Updated:ORLANDO, Fla. —
Attorney General Pam Bondi has frozen the assets of an Orlando debt collection company whose employees are accused of posing as cops and government agents to collect debt.
Investigators said the company has been preying on customers by collecting debts they weren't authorized to take and a warrant was served Friday morning at the business on Maguire Boulevard.
Channel 9 learned the company is accused of using scare tactics by pretending to be law officers or other authority figures to make the victims pay up. Two of the company's names are Vanderbilt & Associates, LLC, and Buchanan Capital Management, LLC.
Channel 9's Karla Ray spoke with owner Merril Miller, but he denied any wrongdoing and said his business is a legitimate debt collection agency.
On Friday, Orlando police pulled truckloads of paperwork and electronics from the offices. Miller showed up as the raid was happening.
He didn't want to talk about whether anything illegal was going on and when he was asked if he was instructing employees to act like law enforcement, he responded, "No, not at all."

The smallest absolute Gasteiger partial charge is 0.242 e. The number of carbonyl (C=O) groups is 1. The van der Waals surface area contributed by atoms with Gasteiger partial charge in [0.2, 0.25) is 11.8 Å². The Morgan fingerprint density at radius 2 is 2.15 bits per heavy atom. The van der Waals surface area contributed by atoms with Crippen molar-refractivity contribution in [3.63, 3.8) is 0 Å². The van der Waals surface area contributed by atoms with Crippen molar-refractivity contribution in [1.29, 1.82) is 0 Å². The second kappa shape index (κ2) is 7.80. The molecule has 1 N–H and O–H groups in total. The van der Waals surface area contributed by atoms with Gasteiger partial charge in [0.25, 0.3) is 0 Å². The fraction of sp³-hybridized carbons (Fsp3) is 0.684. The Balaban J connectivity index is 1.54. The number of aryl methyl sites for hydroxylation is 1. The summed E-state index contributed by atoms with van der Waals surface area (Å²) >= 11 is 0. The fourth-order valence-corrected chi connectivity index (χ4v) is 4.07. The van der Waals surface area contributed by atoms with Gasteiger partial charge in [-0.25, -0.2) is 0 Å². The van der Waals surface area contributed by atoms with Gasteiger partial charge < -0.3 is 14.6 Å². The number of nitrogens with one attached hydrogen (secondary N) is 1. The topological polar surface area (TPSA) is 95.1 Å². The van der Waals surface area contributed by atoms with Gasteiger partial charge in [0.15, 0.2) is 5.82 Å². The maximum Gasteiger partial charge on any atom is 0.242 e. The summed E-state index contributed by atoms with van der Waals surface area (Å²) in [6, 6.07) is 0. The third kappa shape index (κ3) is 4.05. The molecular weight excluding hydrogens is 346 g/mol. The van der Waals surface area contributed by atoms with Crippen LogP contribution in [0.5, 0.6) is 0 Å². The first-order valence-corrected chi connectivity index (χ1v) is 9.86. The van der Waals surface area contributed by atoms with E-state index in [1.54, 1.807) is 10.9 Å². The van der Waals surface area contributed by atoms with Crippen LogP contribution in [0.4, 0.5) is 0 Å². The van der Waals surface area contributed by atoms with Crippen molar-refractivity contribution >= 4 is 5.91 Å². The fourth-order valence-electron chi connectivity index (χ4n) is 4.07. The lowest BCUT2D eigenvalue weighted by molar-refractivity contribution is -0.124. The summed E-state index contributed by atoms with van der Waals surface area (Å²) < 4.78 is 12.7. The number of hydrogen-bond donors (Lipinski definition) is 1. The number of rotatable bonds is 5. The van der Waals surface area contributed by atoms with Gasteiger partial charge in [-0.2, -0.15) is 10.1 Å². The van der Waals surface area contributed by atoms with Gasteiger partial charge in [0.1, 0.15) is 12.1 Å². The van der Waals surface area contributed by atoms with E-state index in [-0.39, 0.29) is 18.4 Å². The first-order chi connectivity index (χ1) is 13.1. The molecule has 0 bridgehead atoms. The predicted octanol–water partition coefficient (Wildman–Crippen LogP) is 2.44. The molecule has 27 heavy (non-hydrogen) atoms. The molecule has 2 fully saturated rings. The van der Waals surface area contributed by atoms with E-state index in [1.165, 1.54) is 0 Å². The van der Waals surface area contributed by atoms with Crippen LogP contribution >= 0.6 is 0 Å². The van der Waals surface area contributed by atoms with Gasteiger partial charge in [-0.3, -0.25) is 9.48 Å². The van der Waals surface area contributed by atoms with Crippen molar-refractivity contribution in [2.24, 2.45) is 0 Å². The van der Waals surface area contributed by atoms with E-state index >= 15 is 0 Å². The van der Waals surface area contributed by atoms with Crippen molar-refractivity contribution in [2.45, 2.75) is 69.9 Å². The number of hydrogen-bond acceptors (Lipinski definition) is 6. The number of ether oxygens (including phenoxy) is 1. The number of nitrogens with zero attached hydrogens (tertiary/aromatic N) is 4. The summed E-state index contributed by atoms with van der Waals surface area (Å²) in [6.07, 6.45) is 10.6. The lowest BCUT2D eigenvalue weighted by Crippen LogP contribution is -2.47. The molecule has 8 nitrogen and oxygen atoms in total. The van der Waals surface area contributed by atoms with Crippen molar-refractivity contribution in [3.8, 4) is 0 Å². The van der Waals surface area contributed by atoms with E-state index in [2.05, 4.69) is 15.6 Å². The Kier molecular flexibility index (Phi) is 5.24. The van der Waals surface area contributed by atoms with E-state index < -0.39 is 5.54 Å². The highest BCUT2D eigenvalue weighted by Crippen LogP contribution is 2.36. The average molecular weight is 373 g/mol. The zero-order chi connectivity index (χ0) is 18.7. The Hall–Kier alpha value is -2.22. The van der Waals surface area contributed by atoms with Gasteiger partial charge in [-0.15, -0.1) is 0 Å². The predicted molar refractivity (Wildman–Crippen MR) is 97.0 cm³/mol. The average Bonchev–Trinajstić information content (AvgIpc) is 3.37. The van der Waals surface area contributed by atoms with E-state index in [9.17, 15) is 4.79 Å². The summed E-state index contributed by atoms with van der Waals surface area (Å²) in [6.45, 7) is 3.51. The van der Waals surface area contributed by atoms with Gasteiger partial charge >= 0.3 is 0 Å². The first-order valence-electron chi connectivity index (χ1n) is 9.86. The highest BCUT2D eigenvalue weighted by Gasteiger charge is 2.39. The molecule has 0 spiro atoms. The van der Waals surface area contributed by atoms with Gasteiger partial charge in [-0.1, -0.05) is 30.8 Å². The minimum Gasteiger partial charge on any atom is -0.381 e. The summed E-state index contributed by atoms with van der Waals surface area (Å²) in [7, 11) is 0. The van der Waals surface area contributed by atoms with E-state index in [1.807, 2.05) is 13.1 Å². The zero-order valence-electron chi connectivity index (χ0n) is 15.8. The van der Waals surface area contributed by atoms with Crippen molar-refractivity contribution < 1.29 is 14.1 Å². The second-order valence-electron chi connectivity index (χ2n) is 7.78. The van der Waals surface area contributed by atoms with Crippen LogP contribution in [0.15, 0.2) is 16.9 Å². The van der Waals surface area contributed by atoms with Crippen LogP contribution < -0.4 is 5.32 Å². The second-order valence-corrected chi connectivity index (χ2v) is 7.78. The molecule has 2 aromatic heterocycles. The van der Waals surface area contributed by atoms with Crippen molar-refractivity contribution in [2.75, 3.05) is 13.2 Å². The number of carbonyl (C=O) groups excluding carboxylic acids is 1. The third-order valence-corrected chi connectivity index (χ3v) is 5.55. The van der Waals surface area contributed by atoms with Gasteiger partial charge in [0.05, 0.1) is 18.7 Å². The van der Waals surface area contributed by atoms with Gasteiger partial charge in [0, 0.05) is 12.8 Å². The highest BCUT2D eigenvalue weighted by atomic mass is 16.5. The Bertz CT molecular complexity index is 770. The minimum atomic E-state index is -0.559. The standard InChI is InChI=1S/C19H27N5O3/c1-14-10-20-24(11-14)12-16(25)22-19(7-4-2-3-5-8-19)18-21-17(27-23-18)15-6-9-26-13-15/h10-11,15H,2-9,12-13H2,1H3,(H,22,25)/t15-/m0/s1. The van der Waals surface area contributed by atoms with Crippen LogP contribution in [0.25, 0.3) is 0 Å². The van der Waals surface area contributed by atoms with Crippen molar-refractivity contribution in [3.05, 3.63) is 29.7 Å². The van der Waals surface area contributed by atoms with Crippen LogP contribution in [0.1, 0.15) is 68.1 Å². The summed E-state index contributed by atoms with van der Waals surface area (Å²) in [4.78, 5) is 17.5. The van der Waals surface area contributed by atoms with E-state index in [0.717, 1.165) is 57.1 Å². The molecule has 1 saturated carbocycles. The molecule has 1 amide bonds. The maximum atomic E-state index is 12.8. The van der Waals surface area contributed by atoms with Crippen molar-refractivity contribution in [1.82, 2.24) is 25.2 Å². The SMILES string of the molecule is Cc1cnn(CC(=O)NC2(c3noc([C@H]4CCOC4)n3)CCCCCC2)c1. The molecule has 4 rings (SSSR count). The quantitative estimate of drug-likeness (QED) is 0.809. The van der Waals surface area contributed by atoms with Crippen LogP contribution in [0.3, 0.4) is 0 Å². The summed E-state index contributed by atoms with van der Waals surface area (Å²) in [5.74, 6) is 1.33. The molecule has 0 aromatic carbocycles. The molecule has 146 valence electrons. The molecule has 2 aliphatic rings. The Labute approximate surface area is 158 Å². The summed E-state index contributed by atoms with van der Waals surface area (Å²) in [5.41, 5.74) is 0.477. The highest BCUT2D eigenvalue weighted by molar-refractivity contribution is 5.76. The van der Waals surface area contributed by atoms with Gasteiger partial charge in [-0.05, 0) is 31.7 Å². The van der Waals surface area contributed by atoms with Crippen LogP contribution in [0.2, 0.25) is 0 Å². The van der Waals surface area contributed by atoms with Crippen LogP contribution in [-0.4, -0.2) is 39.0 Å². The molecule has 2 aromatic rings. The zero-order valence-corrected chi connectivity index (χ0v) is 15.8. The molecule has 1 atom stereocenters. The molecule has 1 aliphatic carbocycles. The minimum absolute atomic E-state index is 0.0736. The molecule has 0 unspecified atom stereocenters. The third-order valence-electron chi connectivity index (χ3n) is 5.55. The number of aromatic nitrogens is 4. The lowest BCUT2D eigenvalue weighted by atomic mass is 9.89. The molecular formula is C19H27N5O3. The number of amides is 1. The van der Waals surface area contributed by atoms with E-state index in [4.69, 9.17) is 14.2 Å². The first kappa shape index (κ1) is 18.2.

"We're just a collection agency, a legal collection agency," Miller said.
"Putting fear in these people, that they are debt collectors, that they are going to take their homes, take everything they own, and these victims were terrified, and a lot of times that's how they were scared into giving up the money," said Sgt. Jim Young of the Orlando Police Department.
In many cases, those debts didn't exist or had already been paid, authorities said. And some people have been scammed out of more than $200,000, according to authorities.
And authorities said some alleged victims may not even know they have been targeted.
"Why do you think they're here today?" asked Ray.
"Don't know," said Miller. "When you have people that owe debt and they decide they don't owe the debt, and they will falsify and say that they don't and will write complaints. "
One person was arrested, but only because he had drugs on him at the time, officials said.
Agents said they confiscated 50 computers from the business. They said the next step is to go through the hard drives to search for evidence and additional victims, which could take weeks.
Miller, however, said there's nothing to find.
"They have a lot of computers, but they don't have any evidence," said Miller.
"Do you expect to be arrested for anything going on here?" asked Ray.
"No," said Miller. "If I was, he would've arrested me right here."
One person was arrested, but only because he had drugs on him at the time, officials said. Police said they expect several arrests from the operation.